Mayor Nancy Shepherd announced Wednesday afternoon that she will run for a second term on the Palo Alto City Council.
Shepherd, a former school board volunteer who has emerged as a strong proponent for regional cooperation and an advocate for Caltrain improvements, is the second incumbent council member to seek a new term. Councilman Greg Scharff, who, like Shepherd, was elected in 2009, also plans to run again, while Councilwoman Karen Holman has yet to declare her intention. Councilwoman Gail Price has said she will not run for a second term, while Councilman Larry Klein will complete his second and final term this year.
A resident of Palo Alto's Southgate neighborhood, Shepherd became heavily involved in civic affairs in 2008, with tensions at the time running high over California's proposed high-speed-rail program. During her five-year term, she has served as chair of the Finance Committee and, last year, as vice mayor, before her colleagues elected her to the council's highest position.
Shepherd's entry into the race brings the total number of council candidates to four, with five seats up for grabs. In addition to her and Scharff, former Human Relations Commissioner Claude Ezran and Midtown resident Tom DuBois have declared in the past week their decisions to seek council seats.
Shepherd said in a statement that her priorities for the second term include mitigating Palo Alto's growing parking and traffic problems. This includes adopting a residential parking-permit program and advancing the city's transportation-demand management efforts, which seek to get drivers to switch to other modes of transportation.
"I want to continue the work I started to protect our quality of life and help shape the future of Palo Alto," Shepherd stated in a press release. "That's why I'm running."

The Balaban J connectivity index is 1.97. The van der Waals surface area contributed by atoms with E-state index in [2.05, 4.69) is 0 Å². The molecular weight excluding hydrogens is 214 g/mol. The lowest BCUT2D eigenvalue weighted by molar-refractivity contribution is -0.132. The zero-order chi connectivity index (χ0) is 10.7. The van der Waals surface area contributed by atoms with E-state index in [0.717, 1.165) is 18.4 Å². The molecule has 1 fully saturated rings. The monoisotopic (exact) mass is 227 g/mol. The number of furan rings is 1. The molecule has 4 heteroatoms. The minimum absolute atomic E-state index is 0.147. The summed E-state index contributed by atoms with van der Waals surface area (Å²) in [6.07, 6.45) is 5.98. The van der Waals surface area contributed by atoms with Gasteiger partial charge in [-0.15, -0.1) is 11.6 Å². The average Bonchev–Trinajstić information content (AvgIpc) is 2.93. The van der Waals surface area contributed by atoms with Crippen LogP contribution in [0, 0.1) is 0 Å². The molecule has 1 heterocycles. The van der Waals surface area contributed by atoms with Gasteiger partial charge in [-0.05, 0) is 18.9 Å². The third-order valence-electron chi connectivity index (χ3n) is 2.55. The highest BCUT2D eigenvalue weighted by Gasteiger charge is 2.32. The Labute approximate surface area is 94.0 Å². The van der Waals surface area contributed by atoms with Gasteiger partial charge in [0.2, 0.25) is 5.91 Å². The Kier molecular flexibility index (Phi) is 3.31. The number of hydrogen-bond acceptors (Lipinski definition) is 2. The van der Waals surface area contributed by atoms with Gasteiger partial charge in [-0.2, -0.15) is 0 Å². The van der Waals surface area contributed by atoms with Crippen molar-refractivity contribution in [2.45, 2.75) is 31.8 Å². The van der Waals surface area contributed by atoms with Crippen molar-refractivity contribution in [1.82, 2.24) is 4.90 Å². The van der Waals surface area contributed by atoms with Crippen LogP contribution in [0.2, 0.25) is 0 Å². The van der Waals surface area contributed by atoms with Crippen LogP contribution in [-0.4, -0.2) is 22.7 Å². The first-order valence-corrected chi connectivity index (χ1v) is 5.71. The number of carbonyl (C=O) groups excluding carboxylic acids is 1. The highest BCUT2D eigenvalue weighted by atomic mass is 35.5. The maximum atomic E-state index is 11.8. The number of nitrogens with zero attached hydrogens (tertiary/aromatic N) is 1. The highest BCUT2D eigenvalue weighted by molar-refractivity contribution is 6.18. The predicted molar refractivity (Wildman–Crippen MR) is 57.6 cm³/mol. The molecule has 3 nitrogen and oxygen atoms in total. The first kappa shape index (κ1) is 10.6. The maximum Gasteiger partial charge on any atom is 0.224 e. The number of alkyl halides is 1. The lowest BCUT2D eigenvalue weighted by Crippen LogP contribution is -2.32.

She also said she wants to focus on to controlling density and growth, completing the bicycle and pedestrian master plan, continuing the city's commitment to environmental sustainability and "maintaining vigilance over city revenues and expenses."
One big challenge, she told the Weekly, will be making sure Palo Alto has protection against state mandates. One consistent source of community anxiety is a requirement by the Association of Bay Area Governments that the city zone for more housing -- a mandate that further exacerbates the city's traffic and parking challenges. It's important, she said, to "fight the good fight for cities and municipalities."
"It's important to make sure that Palo Alto continues to have options and opportunities and that the state doesn't take away more and more and give us more mandates to live under," Shepherd said.
In an interview Wednesday, Shepherd said she was particularly proud of her efforts to engage the community in a conversation about the city's future. Though such discussion is messy, she said it's important to her that Palo Alto is perceived more as a personable community and less as a big government imposing decisions.
"It's a real passion of mine that we don't forget what it is to have a habitat," Shepherd said. "I am trying to put a face to Palo Alto on many levels, both at the local community level but also at regional, county and state levels, so that Palo Alto has a seat at the table."
Shepherd's re-election campaign has already received endorsements from the top officials in Palo Alto's Democratic establishment, including Santa Clara County Supervisor Joe Simitian, Assemblyman Rich Gordon and State Senator Jerry Hill.
Vice Mayor Liz Kniss is also backing Shepherd's re-election bid.
"She is smart, thoughtful and truly cares about the issues facing our city," Kniss said.